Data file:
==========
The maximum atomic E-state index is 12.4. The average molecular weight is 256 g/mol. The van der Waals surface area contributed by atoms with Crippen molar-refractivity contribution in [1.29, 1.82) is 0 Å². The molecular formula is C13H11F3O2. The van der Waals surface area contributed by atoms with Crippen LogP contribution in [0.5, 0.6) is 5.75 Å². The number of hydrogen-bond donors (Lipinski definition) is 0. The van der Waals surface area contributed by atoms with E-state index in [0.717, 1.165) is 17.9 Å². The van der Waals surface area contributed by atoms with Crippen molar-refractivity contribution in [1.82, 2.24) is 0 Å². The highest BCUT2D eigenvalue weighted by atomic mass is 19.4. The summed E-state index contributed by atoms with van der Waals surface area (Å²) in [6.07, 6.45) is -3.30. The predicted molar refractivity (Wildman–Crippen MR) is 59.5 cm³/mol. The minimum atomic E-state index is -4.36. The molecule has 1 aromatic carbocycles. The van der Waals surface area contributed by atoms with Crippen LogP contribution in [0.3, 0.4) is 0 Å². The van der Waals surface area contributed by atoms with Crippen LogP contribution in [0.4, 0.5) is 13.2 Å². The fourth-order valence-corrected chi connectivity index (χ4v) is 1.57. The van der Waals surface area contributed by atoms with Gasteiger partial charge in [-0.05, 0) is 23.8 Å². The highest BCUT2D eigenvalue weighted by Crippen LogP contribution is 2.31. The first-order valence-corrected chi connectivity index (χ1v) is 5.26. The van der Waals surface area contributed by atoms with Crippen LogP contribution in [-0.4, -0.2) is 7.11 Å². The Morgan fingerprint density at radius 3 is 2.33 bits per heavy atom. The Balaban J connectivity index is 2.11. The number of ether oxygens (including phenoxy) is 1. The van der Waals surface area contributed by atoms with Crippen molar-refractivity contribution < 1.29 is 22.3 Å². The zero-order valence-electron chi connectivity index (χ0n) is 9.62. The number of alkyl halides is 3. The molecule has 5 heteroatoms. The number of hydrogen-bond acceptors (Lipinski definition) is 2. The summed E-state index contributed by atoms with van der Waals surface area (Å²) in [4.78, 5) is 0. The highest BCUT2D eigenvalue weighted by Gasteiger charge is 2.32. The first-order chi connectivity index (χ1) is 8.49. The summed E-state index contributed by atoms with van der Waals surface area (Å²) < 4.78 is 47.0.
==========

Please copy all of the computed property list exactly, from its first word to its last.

The maximum atomic E-state index is 12.4. The average molecular weight is 256 g/mol. The van der Waals surface area contributed by atoms with Crippen molar-refractivity contribution in [1.29, 1.82) is 0 Å². The molecular formula is C13H11F3O2. The van der Waals surface area contributed by atoms with Crippen LogP contribution in [0.5, 0.6) is 5.75 Å². The number of hydrogen-bond donors (Lipinski definition) is 0. The van der Waals surface area contributed by atoms with E-state index in [0.717, 1.165) is 17.9 Å². The van der Waals surface area contributed by atoms with Crippen molar-refractivity contribution in [1.82, 2.24) is 0 Å². The highest BCUT2D eigenvalue weighted by atomic mass is 19.4. The summed E-state index contributed by atoms with van der Waals surface area (Å²) in [6.07, 6.45) is -3.30. The predicted molar refractivity (Wildman–Crippen MR) is 59.5 cm³/mol. The minimum atomic E-state index is -4.36. The molecule has 1 aromatic carbocycles. The van der Waals surface area contributed by atoms with Crippen LogP contribution in [0.3, 0.4) is 0 Å². The van der Waals surface area contributed by atoms with Crippen LogP contribution in [0.4, 0.5) is 13.2 Å². The fourth-order valence-corrected chi connectivity index (χ4v) is 1.57. The van der Waals surface area contributed by atoms with Gasteiger partial charge in [-0.05, 0) is 23.8 Å². The highest BCUT2D eigenvalue weighted by Crippen LogP contribution is 2.31. The first-order valence-corrected chi connectivity index (χ1v) is 5.26. The van der Waals surface area contributed by atoms with Crippen LogP contribution in [-0.4, -0.2) is 7.11 Å². The Morgan fingerprint density at radius 3 is 2.33 bits per heavy atom. The Balaban J connectivity index is 2.11. The number of ether oxygens (including phenoxy) is 1. The van der Waals surface area contributed by atoms with Crippen molar-refractivity contribution < 1.29 is 22.3 Å². The zero-order valence-electron chi connectivity index (χ0n) is 9.62. The number of alkyl halides is 3. The molecule has 5 heteroatoms. The number of hydrogen-bond acceptors (Lipinski definition) is 2. The summed E-state index contributed by atoms with van der Waals surface area (Å²) in [4.78, 5) is 0. The highest BCUT2D eigenvalue weighted by Gasteiger charge is 2.32. The first-order chi connectivity index (χ1) is 8.49. The summed E-state index contributed by atoms with van der Waals surface area (Å²) < 4.78 is 47.0.